by Nate Silver
There’s no doubt that the Tea Party could get the Republicans in trouble in certain Senate races. In Nevada and Kentucky, for example, Sharron Angle and Rand Paul knocked off candidates preferred by the G.O.P. establishment to win their primaries. Although the FiveThirtyEight model has both Ms. Angle and Mr. Paul as slight favorites in the general election, the races are closer than they otherwise might be.
With Senator Lisa Murkowski’s concession in Alaska late Tuesday night to the insurgent candidate Joe Miller, the Tea Party has now played a role in defeating two Republican incumbents (Robert F. Bennett of Utah is the other). In these two cases, the Tea Party is on much firmer tactical ground.
Nobody would mistake Ms. Murkowski and Mr. Bennett for liberal, but they have not been strict party-line voters. Mr. Bennett, like his colleague Orrin G. Hatch of Utah, had not been averse to gestures of bipartisanship. He teamed with Senator Ron Wyden of Oregon, a liberal Democrat, to propose a market-based universal health care bill. And Ms. Murkowski, though not an authentically moderate senator like Olympia J. Snowe and Susan Collins of Maine, was between the fourth and eighth most liberal Republican in the Senate, according to several rankings systems.
Under certain circumstances, these dalliances with centrism might be something Republicans might tolerate. It is unlikely that a senator significantly more conservative than Ms. Collins or Ms. Snowe could be elected in Maine; instead, the seat would probably default to a Democrat. But Ms. Murkowski and Mr. Bennett hail from Alaska and Utah, two of the most conservative states in the country (although Alaska is somewhat idiosyncratically so), and Republicans there could afford to be picky.
It’s possible to examine this a bit more scientifically. The chart below plots the ideological positions of Republican senators. Along the horizontal axis, I have plotted the partisan orientation of the state, ranging from more liberal (left) to more conservative (right), as according to the Cook Partisan Voting Index. On the vertical axis is a statistical representation of the senators’ voting records, according to their DW-NOMINATE scores. These scores run from -1 (very liberal) to +1 (very conservative); the more conservative senators are plotted toward the top of the chart. Finally, the dashed line represents how conservative we would expect a Republican senator to be, based on the partisan composition of her state. The further below the dashed line that the senator appears, the more liberal he or she is, relative to the state. Those far below the line, from a Republican point of view, are arguably not pulling their weight.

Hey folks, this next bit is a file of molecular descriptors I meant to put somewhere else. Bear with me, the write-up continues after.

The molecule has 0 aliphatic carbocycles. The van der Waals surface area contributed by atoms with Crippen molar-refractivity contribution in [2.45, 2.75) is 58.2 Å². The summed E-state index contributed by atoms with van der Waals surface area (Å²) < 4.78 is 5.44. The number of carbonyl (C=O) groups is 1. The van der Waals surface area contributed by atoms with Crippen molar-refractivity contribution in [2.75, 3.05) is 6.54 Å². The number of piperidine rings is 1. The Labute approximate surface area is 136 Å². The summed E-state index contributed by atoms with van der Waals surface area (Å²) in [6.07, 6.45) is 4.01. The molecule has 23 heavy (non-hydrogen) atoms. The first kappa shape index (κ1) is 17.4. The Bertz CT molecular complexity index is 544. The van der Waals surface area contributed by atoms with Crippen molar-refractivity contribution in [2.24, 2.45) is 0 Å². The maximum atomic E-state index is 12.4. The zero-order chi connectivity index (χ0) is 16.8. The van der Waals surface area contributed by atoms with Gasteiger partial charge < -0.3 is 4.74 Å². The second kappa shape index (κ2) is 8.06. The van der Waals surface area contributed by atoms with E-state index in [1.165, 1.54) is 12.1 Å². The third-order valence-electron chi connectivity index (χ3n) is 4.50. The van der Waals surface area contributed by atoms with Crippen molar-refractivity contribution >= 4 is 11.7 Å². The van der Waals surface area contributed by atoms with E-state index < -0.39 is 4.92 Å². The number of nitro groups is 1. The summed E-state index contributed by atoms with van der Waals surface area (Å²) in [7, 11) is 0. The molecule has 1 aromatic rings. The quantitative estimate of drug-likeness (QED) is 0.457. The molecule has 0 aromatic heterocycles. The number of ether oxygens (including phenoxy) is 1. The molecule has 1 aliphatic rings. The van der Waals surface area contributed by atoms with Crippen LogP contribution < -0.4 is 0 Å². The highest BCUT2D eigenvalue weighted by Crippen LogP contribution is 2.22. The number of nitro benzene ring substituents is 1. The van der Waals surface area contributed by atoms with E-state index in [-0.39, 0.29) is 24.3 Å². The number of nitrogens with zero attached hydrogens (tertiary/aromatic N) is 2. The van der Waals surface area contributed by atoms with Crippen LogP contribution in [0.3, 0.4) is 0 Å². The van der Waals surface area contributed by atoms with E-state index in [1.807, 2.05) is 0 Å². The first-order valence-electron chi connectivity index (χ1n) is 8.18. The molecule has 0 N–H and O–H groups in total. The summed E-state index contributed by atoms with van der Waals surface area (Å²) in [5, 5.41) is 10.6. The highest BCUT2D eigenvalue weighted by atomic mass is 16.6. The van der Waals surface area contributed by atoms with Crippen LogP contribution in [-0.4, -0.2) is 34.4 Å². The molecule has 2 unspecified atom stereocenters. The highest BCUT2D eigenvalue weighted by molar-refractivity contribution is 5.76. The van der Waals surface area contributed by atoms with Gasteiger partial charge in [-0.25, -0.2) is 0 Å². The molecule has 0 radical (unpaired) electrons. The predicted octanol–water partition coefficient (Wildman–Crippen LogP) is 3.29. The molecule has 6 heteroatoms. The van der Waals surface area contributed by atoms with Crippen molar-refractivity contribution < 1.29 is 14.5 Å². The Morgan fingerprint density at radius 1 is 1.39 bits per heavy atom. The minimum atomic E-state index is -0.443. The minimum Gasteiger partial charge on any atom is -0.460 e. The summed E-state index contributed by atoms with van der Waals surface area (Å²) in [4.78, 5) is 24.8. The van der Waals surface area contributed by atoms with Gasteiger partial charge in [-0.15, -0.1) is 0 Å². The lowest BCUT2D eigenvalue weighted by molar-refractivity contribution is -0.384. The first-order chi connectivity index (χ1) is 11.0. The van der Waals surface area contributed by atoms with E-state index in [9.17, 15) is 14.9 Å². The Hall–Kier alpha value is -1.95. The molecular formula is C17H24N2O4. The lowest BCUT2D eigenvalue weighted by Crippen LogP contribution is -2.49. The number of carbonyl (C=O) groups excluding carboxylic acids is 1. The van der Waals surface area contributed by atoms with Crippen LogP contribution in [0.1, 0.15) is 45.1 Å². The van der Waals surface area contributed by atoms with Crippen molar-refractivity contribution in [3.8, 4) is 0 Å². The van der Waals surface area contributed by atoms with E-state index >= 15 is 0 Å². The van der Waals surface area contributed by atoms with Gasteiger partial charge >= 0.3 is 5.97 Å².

Five Republicans stand out as being especially far below the line — that is, they are more liberal than you would typically expect a Republican from their state to be. The list includes George V. Voinovich of Ohio, who is retiring, and Richard G. Lugar of Indiana, along with Mr. Hatch. And, sure enough, we also see Ms. Murkowski and Mr. Bennett.
Should Mr. Miller — along with Mr. Bennett’s successor as the G.O.P. nominee in Utah, Mike Lee — succeed in winning in November, the Republicans will have replaced somewhat conservative senators with very conservative ones without having put much at risk. That outcome appears nearly certain in Mr. Lee’s case, although it is somewhat more tenuous for Mr. Miller, who was only 8 points ahead of the Democratic nominee, Scott McAdams, in an independent poll earlier this week. Still, in an election cycle that is shaping up to be an outstanding one for Republicans, this is a healthy risk to take.
Democrats, meanwhile, mounted serious primary challenges to three of their incumbents: Arlen Specter of Pennsylvania, Blanche Lincoln of Arkansas and Michael Bennet of Colorado (the challenge succeeded only in Mr. Specter’s case). None of these quite fit the paradigm. Mr. Specter had begun to vote as a liberal, but switched to the Democratic Party only last year. Ms. Lincoln, while unabashedly moderate, hails from a red state; the equivalent case on the Republican side would not be challenging Ms. Murkowski, but rather someone like Ms. Collins. (The challenge to Ms. Lincoln had other strategic merits, like her low approval ratings.) And Mr. Bennet had been appointed rather than elected, which made his primary challenge somewhat routine. But if Democrats are looking for examples of which incumbents to challenge in future election cycles, the Tea Party has just provided them with a couple of good ones.
This post has been revised to reflect the following correction:
Correction: September 1, 2010
An earlier version of this post referred to Senator Michael Bennet of Utah. He represents Colorado.
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